15. q PL/SQL is an island of procedurality in a sea of declarative or "fill-in-the-form" products; you have to figure out how to blend these two different approaches when you develop your code. It is one thing to click on a button in a designer interface and create a widget. It is quite another thing to learn how to manipulate that widget and handle the event-based interactions between widgets with procedural code. For all of these reasons and more, Oracle developers need a solid, comprehensive resource for all things PL/SQL. You need to know about the basic building blocks of PL/SQL, but you also need to learn by example, so you can skip as much of the trial-and-error as possible. As with any programming language, there is a right way and many wrong ways (or at least "not as right" ways) in PL/SQL to handle just about every requirement you will meet. It's my hope that this book will help you learn how to use the PL/SQL language in the most effective and efficient way possible. Objectives of This Book What, specifically, will this book help you do? Take full advantage of PL/SQL. The reference manuals may describe all the features of the PL/SQL language, but they don't tell you how to apply the technology. In fact, in some cases, you'll be lucky to even understand how to use a given feature after you've made your way through the railroad diagrams. Books and training courses tend to cover the same standard topics in the same limited way. In this book, we'll venture beyond to the edges of the language, to the nonstandard ways in which a particular feature can be tweaked to achieve a desired result. Use PL/SQL to solve your problems. You don't spend your days and nights writing PL/SQL modules so that you can rise to a higher plane of existence. You use PL/SQL to solve problems for your company or your customers. In this book, I try hard to help you tackle real-world problems, the kinds of issues developers face on a daily basis (at least those problems that can be solved with mere software). To do this, I've packed the book with examples -- not just small code fragments, but complete application components you can apply immediately to your own situations. There is a good deal of code in the book itself, and much more on the disk that accompanies the book. In this book I guide you through the analytical process used to come up with a solution. In this way I hope you'll see, in the most concrete terms, how to apply PL/SQL features and undocumented applications of those features to a particular situation. Write efficient, maintainable code. PL/SQL and the rest of the Oracle products offer the potential for incredible development productivity. If you aren't careful, however, this rapid development capability will simply let you dig yourself into a deeper, darker hole than you've ever found yourself in before. I would consider this book a failure if it only ended up helping programmers write more code in less time than ever before. I want to help you develop the skills and techniques that give you the time to build modules which readily adapt to change and are easily understood and maintained. I want to teach you to use comprehensive strategies and code architectures which allow you to apply PL/SQL in powerful, general ways to many of the problems you will face. Please purchase PDF Split-Merge on www.verypdf.com to remove this watermark.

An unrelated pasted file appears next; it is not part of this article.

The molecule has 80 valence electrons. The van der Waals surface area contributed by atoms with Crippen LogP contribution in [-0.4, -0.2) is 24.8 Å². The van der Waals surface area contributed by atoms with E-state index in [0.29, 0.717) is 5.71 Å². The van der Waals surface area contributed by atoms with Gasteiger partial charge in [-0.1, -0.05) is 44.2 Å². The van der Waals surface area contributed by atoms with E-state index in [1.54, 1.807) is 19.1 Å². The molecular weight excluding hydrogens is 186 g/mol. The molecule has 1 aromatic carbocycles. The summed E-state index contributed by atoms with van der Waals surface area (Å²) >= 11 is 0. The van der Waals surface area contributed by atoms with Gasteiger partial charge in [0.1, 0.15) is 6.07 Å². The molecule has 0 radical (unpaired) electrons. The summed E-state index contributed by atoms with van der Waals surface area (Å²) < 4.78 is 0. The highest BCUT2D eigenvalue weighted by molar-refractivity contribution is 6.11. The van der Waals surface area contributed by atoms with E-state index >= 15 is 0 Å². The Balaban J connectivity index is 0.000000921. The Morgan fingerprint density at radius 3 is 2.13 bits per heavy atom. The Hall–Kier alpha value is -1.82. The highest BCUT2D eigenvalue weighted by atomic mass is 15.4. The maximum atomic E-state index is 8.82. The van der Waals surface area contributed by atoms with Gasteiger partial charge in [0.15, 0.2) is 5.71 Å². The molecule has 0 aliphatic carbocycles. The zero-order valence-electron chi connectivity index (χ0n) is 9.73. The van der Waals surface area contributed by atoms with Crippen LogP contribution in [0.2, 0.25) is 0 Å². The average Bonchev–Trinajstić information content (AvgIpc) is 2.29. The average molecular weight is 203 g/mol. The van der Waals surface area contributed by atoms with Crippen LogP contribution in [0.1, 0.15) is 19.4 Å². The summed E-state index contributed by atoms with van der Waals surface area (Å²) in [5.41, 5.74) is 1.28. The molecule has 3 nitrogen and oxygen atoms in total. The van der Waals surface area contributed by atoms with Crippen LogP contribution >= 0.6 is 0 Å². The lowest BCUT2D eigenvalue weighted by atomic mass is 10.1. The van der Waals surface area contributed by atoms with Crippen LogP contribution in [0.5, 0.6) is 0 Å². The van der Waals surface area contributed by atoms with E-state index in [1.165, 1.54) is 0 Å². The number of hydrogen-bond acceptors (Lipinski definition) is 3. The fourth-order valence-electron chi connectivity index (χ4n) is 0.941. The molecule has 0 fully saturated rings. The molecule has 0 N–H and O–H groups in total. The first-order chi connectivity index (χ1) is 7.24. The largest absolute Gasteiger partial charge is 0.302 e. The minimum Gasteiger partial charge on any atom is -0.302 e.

16. Previous: Foreword Oracle PL/SQL Next: Structure of This Programming, 2nd Edition Book Foreword Book Index Structure of This Book The Oracle Library Navigation Copyright (c) 2000 O'Reilly & Associates. All rights reserved. Please purchase PDF Split-Merge on www.verypdf.com to remove this watermark.